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Which Type Of Business Funding Is Right For You?

Which Type Of Business Funding Is Right For You?

Acquiring funding for a business can be a very daunting prospect. There are so many different kinds of funding available, and so many different sources to apply to, that you may feel overwhelmed. Thankfully, you can narrow down which funding might be the most appropriate one to go for based on what type of business you’re running and various other factors relating to your business plan. Here are some of the most common ways that entrepreneurs fund their businesses, along with some situations where that kind of funding might be the right avenue for you!

A business loan

Who it’s right for: Most small businesses and entrepreneurs

A business loan is the way that most businesses go when they’re looking for funding. There are various different kinds available: you could try government startup loans, for example, or you could look into small business loans, which many banks and lenders will provide. The terms of these loans tend to be favourable, but lenders will want to see a concrete business plan that demonstrates you have a plan for the money and aren’t just looking to fund a pie-in-the-sky venture.

What you need for this kind of funding: A solid business plan; a good idea; a good credit history

Personal funding

Who it’s right for: People with more elaborate or unconventional business ideas; people with good starting capital

If your idea is a little too out there for business loans, you may wish to consider personally funding your business. You could dip into your savings in order to achieve this, or you could consider taking out an unsecured personal loan if you have enough faith that you can pay it back. Personally funding your business means you aren’t beholden to any lender or bank, but it also means taking out a sizeable chunk of your capital, so make sure to only do this if you’re confident that a potential loss won’t affect you too badly.

What you need for this kind of funding: A good amount of starting capital; faith in your business; the willingness to apply for personal loans if necessary


Who it’s right for: People with a customer-facing business; people with ethical business ideas

Crowdfunding isn’t right for everyone, and it’s important to state that upfront. Your business needs to have a people-facing nature if you want to go with crowdfunding, and it also helps to have an ethical slant to your idea. You can amass a lot of money very quickly if you crowdfund, but be aware that you’re going to be held to a higher standard than even some lenders will hold you to. People expect to see a return on their investment, and they expect you to be accountable; if you disappear with the money and don’t talk to them for weeks, they’ll be furious.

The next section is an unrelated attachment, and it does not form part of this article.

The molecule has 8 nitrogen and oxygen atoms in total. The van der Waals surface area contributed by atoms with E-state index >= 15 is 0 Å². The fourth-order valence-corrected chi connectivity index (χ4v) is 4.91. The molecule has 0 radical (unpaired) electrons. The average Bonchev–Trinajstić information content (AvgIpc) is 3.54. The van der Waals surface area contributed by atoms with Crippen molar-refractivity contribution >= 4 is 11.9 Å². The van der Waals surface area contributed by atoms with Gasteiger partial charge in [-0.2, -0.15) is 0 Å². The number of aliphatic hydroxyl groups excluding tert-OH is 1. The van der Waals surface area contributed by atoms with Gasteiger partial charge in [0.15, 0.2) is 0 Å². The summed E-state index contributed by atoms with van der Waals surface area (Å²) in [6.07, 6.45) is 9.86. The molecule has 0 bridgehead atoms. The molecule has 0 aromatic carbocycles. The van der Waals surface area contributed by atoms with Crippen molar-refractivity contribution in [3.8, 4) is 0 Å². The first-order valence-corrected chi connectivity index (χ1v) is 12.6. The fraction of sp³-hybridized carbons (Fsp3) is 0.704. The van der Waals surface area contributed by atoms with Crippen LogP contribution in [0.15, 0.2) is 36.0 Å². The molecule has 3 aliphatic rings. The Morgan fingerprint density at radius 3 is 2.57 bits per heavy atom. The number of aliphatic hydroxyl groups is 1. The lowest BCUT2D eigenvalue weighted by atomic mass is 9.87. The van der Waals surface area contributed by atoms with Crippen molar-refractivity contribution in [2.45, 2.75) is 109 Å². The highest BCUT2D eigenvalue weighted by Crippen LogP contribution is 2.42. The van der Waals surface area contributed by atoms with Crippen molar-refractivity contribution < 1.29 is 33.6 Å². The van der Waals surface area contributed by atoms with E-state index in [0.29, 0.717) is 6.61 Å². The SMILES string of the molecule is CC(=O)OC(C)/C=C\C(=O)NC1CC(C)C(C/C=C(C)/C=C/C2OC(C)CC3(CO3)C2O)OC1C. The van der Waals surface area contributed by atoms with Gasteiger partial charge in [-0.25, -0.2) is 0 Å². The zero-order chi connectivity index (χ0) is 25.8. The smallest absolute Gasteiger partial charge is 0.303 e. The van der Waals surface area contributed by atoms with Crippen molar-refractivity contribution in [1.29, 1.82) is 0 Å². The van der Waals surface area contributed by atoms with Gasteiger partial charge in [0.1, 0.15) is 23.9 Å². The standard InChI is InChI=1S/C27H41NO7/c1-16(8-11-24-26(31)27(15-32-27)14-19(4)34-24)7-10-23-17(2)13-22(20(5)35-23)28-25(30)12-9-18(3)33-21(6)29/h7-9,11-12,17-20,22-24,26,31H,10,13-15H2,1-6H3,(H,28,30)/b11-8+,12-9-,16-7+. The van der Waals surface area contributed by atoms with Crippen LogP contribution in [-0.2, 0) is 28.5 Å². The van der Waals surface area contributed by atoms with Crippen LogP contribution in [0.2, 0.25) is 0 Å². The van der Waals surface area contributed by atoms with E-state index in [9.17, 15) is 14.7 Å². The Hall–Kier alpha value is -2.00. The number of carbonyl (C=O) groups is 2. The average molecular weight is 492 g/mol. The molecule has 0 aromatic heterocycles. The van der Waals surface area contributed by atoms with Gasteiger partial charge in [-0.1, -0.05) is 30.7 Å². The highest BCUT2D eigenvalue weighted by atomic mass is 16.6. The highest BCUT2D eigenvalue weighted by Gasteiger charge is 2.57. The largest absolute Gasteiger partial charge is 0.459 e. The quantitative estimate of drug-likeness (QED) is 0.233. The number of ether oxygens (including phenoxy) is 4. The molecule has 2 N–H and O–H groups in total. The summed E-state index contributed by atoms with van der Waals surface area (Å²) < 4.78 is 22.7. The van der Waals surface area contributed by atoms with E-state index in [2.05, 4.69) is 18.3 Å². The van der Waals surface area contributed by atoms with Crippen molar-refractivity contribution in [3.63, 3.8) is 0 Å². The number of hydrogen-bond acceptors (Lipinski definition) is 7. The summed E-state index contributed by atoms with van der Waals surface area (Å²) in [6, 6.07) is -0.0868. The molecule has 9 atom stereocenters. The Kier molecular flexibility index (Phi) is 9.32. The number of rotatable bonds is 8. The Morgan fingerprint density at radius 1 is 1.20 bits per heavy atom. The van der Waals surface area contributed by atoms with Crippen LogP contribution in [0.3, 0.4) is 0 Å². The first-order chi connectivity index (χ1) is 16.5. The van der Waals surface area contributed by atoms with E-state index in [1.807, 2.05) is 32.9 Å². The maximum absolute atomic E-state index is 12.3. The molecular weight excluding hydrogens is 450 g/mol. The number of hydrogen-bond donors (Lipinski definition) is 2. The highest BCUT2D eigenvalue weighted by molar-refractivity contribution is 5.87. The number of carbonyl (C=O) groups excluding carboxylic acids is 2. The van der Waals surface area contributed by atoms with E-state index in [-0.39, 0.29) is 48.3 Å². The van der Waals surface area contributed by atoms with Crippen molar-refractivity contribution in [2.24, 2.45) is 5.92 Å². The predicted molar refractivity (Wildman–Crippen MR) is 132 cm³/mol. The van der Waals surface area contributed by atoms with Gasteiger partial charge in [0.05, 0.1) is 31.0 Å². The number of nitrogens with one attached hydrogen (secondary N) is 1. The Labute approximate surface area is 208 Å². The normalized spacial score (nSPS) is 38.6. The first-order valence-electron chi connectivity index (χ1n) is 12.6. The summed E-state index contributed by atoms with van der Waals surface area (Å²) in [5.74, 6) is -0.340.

What you need for this kind of funding: Good customer service skills; an ethical idea; a very solid plan of where you’re going to go with your business

Angel investors

Who it’s right for: People who don’t mind sharing a little of their business; people who want to avoid big companies for lending

If you’ve ever seen the British show Dragon’s Den, you’ll know what angel investors are. They’re people who have capital to invest and are willing to do so for entrepreneurs in exchange for a 10-20% equity in the business (the amount can vary, but that’s the average). Angel investment can be an excellent option if traditional business loans aren’t for you, but be aware that angel investors will often want a certain degree of control over the direction of the business. With their stake, they may feel they are entitled to a say in how the business is run, so you’ll have to contend with that.

What you need for this kind of funding: A co-operative attitude; a willingness to cede a certain level of control

Venture capitalists

Who it’s right for: People with an innovative idea in a growing industry; people who expect their business to grow quickly

Venture capitalists usually put their money into businesses with big growth potential. Traditionally, this has meant that the tech space sees a lot of venture capital investment, but any rapidly growing industry is naturally going to attract this kind of funding. If you decide to go for venture capitalist investment, be aware that your investors are going to want to see pretty rapid evidence of growth in your business. If they don’t, they’re going to be upset, and they’ll probably take their money elsewhere. You’ll need to be on top form to please the venture capitalists.

What you need for this kind of funding: A bulletproof business plan; an idea within one of the fastest-growing industries

Series funding

Who it’s right for: Businesses with a long-term plan; people who don’t want to stop at a single round of funding

As the name implies, series funding involves “rounds” of raising capital. There are five different stages to series funding in alphabetical order, starting with A and moving through to E. Series A is the initial stage where you’ll raise your first bit of capital. Moving on to B means you’re doing well, and series C is where most businesses will finish raising their money. D and E are “special intervention” stages, so you may wish to avoid these. Series funding is good if you’re confident, but you’ll need to stand up to a lot of scrutiny.

What you need for this type of funding: Lots of confidence in your idea; a proven business track record

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